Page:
Change your entry-level talent strategy to boost business growth: here’s how

    Millennials are interested in being a part of emerging, exciting companies, and growing along with them. In fact, almost half of Generation Y employees work for companies with fewer than 100 employees, indicating their clear preference for experiences with innovative companies over corporate environments. If you run a rapidly growing company, you can use this trend to your advantage.

    But how can you ensure you’re approaching entry-level talent acquisition in a way that boosts business growth? Follow these guidelines:

    Have flexible resources on-demand

    Your company’s circumstances likely evolve rapidly, and you need to be nimble enough to adapt to changes in workloads, client commitments, and staffing at a moment’s notice. If you’re not flexible, you won’t survive the inevitable, unpredictable change that is a constant at nearly every fast-growing company.

    But you also need to protect your bottom line. Having extra entry-level staff on your payroll for the sake of preparedness during times when your workload is light just isn’t practical or financially responsible.

    So how do you stay both lean and nimble? Build a network of freelancers, or better yet, use Parker Dewey to get access to talented Career Launchers who can handle your overflow work on-demand. In fact, some of the most common overflow work (e.g. lead generation, market research, and content creation) can be handled by a Career Launcher.

    One advantage of working with Career Launchers over temps or traditional freelancers is that they allow you to shift your resources to respond to current demands and build your entry-level talent pool for the future at the same time. (And on Parker Dewey, if you end up hiring a Career Launcher for a job or internship down the road, you can do so free of charge.) But in the meantime, you’ll have access to the talent you need, when you need it, with no unnecessary expense.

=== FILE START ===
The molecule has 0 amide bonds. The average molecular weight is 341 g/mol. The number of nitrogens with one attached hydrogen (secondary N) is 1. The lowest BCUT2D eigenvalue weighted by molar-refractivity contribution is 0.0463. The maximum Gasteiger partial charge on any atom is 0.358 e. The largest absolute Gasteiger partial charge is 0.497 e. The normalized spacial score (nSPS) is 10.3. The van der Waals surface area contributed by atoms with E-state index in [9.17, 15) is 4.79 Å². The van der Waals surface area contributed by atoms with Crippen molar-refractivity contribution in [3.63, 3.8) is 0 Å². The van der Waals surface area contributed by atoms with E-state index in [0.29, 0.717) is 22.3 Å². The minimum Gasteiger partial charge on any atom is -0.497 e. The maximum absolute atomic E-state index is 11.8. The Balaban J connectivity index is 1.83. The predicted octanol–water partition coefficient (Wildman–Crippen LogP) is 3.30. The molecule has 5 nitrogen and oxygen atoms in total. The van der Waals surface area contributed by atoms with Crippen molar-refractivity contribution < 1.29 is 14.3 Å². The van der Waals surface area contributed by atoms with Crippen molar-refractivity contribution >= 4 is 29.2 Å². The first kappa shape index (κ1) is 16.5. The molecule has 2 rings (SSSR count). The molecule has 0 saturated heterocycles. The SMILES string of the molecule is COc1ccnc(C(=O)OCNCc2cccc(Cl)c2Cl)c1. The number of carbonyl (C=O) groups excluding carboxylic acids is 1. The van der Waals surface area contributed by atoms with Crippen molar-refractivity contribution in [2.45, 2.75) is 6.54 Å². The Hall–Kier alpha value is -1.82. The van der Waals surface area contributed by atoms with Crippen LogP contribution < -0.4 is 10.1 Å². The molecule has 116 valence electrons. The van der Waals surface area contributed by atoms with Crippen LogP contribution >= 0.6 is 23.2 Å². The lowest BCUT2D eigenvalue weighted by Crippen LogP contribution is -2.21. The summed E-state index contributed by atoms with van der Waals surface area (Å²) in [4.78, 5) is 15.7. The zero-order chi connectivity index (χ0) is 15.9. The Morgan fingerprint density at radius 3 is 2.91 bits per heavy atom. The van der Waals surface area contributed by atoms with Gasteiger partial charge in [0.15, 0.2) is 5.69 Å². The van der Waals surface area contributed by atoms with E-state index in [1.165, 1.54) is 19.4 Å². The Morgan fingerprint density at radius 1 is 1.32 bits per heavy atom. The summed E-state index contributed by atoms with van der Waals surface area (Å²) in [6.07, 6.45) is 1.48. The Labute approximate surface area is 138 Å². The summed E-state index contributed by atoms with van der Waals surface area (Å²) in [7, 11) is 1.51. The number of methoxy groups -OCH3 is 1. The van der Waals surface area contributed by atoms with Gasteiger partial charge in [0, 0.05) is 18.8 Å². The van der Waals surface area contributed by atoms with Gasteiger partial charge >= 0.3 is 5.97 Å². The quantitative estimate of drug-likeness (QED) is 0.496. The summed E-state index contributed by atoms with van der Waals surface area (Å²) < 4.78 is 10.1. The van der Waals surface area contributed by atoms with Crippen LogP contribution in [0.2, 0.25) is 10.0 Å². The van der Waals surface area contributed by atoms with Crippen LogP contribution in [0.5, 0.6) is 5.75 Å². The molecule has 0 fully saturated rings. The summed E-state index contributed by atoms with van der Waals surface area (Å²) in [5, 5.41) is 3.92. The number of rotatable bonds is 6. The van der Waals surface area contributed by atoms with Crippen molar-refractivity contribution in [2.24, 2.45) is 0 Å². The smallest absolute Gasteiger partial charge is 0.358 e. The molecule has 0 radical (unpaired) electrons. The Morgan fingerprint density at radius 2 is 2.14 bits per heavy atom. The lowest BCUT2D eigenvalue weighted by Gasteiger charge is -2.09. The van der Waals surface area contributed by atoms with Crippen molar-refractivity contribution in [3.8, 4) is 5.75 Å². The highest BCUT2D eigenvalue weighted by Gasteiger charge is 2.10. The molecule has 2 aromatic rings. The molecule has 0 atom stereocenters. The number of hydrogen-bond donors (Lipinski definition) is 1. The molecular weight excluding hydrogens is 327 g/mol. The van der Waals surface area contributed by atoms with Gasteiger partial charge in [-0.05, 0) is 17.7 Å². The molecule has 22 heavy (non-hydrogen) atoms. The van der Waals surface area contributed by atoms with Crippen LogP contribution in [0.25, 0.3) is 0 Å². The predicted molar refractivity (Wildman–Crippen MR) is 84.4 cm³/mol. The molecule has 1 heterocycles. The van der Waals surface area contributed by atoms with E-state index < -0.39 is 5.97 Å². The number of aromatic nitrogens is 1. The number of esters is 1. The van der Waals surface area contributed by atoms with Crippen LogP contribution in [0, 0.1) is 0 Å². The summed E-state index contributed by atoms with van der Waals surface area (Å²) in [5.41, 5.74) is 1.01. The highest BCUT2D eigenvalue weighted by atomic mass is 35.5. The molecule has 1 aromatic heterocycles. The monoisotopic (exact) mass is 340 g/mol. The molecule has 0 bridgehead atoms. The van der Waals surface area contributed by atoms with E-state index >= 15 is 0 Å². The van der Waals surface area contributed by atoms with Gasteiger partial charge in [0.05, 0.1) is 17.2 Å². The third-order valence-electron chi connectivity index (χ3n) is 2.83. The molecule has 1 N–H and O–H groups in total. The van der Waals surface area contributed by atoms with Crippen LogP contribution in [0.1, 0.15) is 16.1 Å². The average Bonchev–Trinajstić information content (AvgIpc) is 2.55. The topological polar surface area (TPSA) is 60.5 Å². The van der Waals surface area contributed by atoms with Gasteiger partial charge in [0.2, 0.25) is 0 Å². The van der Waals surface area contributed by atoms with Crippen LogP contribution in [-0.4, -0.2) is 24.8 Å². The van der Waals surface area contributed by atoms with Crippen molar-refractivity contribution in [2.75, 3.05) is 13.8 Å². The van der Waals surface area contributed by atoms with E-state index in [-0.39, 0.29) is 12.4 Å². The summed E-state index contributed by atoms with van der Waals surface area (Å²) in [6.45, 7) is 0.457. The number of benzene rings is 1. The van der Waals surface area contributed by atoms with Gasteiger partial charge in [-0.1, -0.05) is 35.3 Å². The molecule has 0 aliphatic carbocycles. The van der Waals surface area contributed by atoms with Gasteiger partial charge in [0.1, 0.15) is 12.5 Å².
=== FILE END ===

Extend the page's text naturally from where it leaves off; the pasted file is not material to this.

Clearly define the roles

    Entry-level roles can be difficult for companies to define because they often serve as a catch-all for the tasks your more senior team members no longer have the bandwidth or desire to do. But it’s important that you define your company’s entry-level responsibilities as carefully as its management roles, and that you tie those to your company’s bigger picture strategy. You can only boost business growth and ensure scalability through strategic hiring, and that starts with understanding exactly what you're looking to get out of every role.

    Before expanding the team, think carefully about your vision for the company during the next three, five, and 10 years. Then, create a “future ideal” org chart that outlines all the specific seats or roles you’ll need to fill in order to achieve your goals. This will require you to check your egos at the door and focus on the future you want to create rather than your current situation. It will also force you to clarify your assumptions about the talent you need to succeed.

    Next, define specific responsibilities and job descriptions for each seat. Work from the leadership level downward, but spend just as much time at the bottom of your org chart as you do at the top. Vague language like “other administrative tasks as needed” have no place in these job descriptions, even the entry-level ones. This exercise is all about creating clarity and identifying gaps in your current structure that you need to work toward filling in order to boost business growth.

    For those seats that are unoccupied, you can use short-term engagements to assess if you have appropriately defined the responsibilities, or even if there is value generated from the role. For example, should your Social Media Manager focus on content creation, competitive monitoring, customer engagement, or some other combination of tasks? Do these responsibilities drive additional sales or other business benefits? As an emerging company it is vital that you address these questions before you start looking for a full-time candidate.